TAMPA, Fla. (WFLA) — Aerial views from some of the communities that were hit hardest by Hurricane Ian this week provided a closer look of the widespread damage and devastation left behind by the storm.
WFLA’s news helicopter Eagle 8 flew from Tampa down to the Fort Myers area on Friday afternoon to survey the damage. Photojournalist Jim Hockett, who used to work and live in Fort Myers, was behind the camera as the chopper flew over Sanibel Island and Fort Myers Beach.
Parts of the Sanibel Causeway, the only road to and from Sanibel Island, were completely wiped out by the storm earlier this week.
“You can see where the roadway just completely buckled,” Hockett said as he flew over one of the breached areas of the bridge. “And then if you come along the causeway this way, it’s just completely washed out. It’s just – gone. The bridge is completely gone here. The pilings are gone, the deck is gone. There’s no road at all.”
Views from above showed the massive gaps between the remaining parts of the causeway. It also showed where sand washed out from underneath the causeway when the area was inundated with water.
“That’s the power of storm surge,” Meteorologist Rebecca Barry said. “We talked about, when Hurricane Charley was approaching, the potential for the bridges across the Tampa Bay area to be washed away. Surge can do that, unfortunately.”
Captiva and Sanibel Islands
Storm surge also created giant washouts along the beach on Captiva and Sanibel Islands.
“Those are all along the coast now, so that completely changed the landscape of the beach,” Barry explained.
As Eagle 8 flew over the beach, Hockett spotted a group of approximately eight people trying to get off the island via a private boat because they can’t get out by road with the causeway washed out.
“Looks like that’s the only way anybody can get on or off the island right now, is either by helicopter or by boat,” he said.
Barry pointed out the dangers of boating in that area so soon after the storm.
“There’s going to be a ton of debris in the water. The shoals will have changed, the sandbars will have changed,” she explained. “So they’re going to take it really slowly.”
Fort Myers Beach
Eagle 8 and Hockett flew over Fort Myers Beach next, one of the areas hit hardest by surge. One of the first things they saw was the destroyed Fort Myers Beach Pier.
“This is what’s left of the pier on Fort Myers Beach. It’s completely gone, all that’s left are the pilings,” Hockett said.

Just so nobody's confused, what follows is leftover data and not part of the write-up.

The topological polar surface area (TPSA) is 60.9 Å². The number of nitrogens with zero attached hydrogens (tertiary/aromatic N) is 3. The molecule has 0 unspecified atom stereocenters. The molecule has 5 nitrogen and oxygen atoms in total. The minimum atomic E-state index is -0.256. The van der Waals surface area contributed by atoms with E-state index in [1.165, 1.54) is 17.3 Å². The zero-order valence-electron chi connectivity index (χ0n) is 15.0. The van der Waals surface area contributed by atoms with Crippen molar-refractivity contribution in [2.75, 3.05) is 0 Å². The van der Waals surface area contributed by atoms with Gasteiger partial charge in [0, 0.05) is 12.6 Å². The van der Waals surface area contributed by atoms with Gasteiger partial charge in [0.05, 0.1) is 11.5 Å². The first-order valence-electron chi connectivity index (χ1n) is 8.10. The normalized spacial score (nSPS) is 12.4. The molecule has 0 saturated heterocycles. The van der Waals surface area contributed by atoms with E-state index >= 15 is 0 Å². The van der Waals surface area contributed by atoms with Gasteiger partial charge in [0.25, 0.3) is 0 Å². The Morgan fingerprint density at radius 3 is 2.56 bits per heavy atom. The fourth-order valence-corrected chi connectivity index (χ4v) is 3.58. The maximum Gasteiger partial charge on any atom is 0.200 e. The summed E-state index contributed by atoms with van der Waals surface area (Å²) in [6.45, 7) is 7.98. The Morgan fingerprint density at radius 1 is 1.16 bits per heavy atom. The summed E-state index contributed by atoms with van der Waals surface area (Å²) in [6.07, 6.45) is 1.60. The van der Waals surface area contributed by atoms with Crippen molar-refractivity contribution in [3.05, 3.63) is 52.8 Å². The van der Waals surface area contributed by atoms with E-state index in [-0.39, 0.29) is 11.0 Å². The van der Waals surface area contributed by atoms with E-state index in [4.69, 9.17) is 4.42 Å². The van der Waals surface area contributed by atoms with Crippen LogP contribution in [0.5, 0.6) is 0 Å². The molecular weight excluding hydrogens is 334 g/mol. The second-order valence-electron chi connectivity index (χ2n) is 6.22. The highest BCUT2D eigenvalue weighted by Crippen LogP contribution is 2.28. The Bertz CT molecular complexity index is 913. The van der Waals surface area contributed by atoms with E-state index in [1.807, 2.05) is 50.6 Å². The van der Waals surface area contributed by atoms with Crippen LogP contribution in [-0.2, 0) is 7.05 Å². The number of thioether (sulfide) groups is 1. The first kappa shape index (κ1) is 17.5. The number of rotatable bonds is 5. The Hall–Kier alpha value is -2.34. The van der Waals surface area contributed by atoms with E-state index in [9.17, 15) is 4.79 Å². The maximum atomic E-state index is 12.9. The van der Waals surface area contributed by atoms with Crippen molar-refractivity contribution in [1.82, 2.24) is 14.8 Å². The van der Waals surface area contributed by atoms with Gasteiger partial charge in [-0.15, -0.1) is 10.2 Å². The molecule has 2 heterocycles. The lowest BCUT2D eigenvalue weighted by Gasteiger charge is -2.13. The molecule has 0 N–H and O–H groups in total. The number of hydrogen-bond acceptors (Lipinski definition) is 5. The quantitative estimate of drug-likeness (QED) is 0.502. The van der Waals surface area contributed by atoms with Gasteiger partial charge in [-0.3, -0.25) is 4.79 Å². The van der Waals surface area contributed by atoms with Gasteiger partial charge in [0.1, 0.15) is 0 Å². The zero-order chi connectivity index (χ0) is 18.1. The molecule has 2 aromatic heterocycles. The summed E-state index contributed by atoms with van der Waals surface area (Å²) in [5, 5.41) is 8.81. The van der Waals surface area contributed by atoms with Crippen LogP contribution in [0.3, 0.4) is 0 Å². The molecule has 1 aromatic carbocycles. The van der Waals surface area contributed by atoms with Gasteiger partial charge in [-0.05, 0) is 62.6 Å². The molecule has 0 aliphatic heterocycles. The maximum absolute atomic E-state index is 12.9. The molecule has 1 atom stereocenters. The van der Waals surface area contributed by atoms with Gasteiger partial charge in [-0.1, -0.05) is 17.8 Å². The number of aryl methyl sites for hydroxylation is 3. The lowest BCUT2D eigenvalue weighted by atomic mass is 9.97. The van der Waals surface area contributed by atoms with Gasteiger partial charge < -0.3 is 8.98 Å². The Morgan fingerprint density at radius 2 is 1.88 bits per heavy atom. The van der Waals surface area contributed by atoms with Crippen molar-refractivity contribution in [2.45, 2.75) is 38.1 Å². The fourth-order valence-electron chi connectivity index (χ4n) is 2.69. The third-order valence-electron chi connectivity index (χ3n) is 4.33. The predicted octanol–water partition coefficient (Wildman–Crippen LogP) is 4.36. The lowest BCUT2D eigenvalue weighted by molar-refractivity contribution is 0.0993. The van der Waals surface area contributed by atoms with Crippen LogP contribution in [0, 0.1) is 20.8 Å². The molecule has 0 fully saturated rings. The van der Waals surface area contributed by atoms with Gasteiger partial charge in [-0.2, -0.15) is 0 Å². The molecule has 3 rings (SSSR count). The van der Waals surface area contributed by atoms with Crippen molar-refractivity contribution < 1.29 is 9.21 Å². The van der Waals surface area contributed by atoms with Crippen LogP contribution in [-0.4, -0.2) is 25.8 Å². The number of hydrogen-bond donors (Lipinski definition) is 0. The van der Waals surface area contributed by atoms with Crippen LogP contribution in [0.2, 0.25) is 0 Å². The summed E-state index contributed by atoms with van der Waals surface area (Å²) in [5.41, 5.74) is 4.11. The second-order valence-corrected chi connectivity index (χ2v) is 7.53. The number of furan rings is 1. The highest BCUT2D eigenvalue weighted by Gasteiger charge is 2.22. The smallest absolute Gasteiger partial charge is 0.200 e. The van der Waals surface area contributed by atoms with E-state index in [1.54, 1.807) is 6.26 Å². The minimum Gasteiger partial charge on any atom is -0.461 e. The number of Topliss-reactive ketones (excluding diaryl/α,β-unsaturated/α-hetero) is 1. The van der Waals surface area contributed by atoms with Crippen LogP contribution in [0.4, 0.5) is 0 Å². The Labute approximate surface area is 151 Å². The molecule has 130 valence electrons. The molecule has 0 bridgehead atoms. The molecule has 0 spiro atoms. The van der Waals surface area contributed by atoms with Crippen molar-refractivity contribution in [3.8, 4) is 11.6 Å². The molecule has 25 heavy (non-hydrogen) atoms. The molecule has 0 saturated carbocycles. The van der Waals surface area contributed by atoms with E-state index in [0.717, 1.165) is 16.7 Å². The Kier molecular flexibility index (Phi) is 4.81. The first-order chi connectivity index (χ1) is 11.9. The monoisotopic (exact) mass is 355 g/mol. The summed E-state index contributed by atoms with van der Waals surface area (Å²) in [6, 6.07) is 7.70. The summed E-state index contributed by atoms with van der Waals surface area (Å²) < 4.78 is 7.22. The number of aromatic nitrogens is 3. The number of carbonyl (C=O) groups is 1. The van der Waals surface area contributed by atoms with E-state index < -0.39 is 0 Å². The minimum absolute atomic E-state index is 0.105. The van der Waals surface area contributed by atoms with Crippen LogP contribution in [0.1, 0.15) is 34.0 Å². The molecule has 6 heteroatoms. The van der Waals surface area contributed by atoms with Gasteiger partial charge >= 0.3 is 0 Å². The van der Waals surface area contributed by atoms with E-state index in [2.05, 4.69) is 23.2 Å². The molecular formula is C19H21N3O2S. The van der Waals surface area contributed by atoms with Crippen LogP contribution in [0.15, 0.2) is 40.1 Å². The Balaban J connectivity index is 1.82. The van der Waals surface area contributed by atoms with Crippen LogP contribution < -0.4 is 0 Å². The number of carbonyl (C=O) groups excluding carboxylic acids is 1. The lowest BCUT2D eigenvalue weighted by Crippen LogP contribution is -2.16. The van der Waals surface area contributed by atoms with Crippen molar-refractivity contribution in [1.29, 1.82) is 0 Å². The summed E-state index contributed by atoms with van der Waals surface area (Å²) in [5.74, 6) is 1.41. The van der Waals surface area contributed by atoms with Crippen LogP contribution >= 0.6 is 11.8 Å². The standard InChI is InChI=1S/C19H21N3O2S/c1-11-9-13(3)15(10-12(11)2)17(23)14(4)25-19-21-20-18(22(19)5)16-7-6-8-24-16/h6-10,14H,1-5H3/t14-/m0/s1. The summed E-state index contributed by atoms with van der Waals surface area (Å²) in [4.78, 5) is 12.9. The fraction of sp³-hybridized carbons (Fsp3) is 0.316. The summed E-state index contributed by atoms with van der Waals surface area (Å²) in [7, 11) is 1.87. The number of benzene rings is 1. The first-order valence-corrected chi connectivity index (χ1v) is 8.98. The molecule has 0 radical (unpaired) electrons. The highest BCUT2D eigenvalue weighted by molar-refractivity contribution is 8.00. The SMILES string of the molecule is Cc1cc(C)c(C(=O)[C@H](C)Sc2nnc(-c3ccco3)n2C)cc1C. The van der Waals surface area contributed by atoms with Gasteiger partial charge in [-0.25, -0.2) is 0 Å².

Buildings – both homes and businesses – were also destroyed in the storm. Others, mostly newer buildings, appeared to have avoided significant damage.
“This is a great example of the new construction codes,” Barry said. “See the house that looks almost untouched and unscathed? That’s new hurricane-code construction. And the older home beside that wasn’t held to that same code while it was built is almost completely gone.”
The downtown area of Fort Myers Beach was also decimated, with some restaurants and shops completely wiped out.
“There should be a lot of shops, restaurants, people having fun – enjoying their vacations,” Hockett said. “And right now it’s just gone. It’s just been wiped out. You can see the pilings from what’s left of the buildings. All that’s left out here right now is complete destruction.”
Areas near downtown where homes once stood were also heavily damaged, with many homes completely gone. Debris was scattered everywhere, likely washed in when the storm surge came through.
“This is not right on the beach, this is a couple block in off the beach,” Hockett explained. “So this isn’t just homes on the beach being destroyed but a few blocks in. Here you can see – there should be homes here, buildings here but there’s nothing left but the pilings. The storm surge just came in with the heavy winds and just wiped everything right off its foundation.”
The news chopper did spot cleanup efforts, including bulldozers trying to clear sand from roadways to allow other equipment to access the area.
Fort Myers marinas
Some of the more jarring images from the Fort Myers Beach area, that showed the power behind Hurricane Ian, came from marinas with large shrimp and fishing boats.
“These are huge boats… just tossed one on top of each other,” Hockett said. “This gives you an idea of how strong that storm surge, how high that storm surge was and how strong those winds were because that lifted all of these boats up and just dumped them right here.”
Another marina not far away had yachts tossed up on land and boats flipped over in the water. Some boats even landed on nearby homes.
“They’ve got boats inside of their homes,” Hockett said. “These boats are now inside this mobile home park.”
“You can’t even count all the boats that are here,” Hockett said while flying over one of the marinas. “You can’t even tell what’s underneath all of these boats. There’s so many boats, so many fishing boats here, you can’t tell what’s underneath them.”